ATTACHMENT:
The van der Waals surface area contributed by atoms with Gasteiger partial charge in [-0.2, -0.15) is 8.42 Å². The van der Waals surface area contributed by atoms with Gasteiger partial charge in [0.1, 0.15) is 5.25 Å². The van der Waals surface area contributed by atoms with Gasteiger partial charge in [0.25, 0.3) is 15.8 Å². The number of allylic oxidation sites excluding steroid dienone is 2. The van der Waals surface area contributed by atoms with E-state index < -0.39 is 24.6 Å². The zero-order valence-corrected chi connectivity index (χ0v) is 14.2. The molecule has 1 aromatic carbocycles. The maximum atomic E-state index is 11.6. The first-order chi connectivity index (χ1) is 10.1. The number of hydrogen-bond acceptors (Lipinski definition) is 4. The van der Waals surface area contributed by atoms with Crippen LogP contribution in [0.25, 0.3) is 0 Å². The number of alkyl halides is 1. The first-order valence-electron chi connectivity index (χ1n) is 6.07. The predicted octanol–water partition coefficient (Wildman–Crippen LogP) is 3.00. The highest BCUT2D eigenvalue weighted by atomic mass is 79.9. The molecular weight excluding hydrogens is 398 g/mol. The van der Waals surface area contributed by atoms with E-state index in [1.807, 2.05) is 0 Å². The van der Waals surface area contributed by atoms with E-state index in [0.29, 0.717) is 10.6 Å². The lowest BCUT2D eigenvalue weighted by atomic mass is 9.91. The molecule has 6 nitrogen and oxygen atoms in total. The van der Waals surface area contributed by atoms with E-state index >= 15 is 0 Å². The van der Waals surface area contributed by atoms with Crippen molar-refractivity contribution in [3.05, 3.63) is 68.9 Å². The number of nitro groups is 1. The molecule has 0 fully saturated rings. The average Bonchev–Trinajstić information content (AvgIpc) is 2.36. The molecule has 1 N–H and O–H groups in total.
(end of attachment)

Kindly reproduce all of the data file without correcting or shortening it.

The van der Waals surface area contributed by atoms with Gasteiger partial charge in [-0.2, -0.15) is 8.42 Å². The van der Waals surface area contributed by atoms with Gasteiger partial charge in [0.1, 0.15) is 5.25 Å². The van der Waals surface area contributed by atoms with Gasteiger partial charge in [0.25, 0.3) is 15.8 Å². The number of allylic oxidation sites excluding steroid dienone is 2. The van der Waals surface area contributed by atoms with E-state index < -0.39 is 24.6 Å². The zero-order valence-corrected chi connectivity index (χ0v) is 14.2. The molecule has 1 aromatic carbocycles. The maximum atomic E-state index is 11.6. The first-order chi connectivity index (χ1) is 10.1. The number of hydrogen-bond acceptors (Lipinski definition) is 4. The van der Waals surface area contributed by atoms with Crippen LogP contribution in [0.25, 0.3) is 0 Å². The number of alkyl halides is 1. The first-order valence-electron chi connectivity index (χ1n) is 6.07. The predicted octanol–water partition coefficient (Wildman–Crippen LogP) is 3.00. The highest BCUT2D eigenvalue weighted by atomic mass is 79.9. The molecular weight excluding hydrogens is 398 g/mol. The van der Waals surface area contributed by atoms with E-state index in [1.807, 2.05) is 0 Å². The van der Waals surface area contributed by atoms with E-state index in [0.29, 0.717) is 10.6 Å². The lowest BCUT2D eigenvalue weighted by atomic mass is 9.91. The molecule has 6 nitrogen and oxygen atoms in total. The van der Waals surface area contributed by atoms with E-state index >= 15 is 0 Å². The van der Waals surface area contributed by atoms with Crippen molar-refractivity contribution in [3.05, 3.63) is 68.9 Å². The number of nitro groups is 1. The molecule has 0 fully saturated rings. The average Bonchev–Trinajstić information content (AvgIpc) is 2.36. The molecule has 1 N–H and O–H groups in total.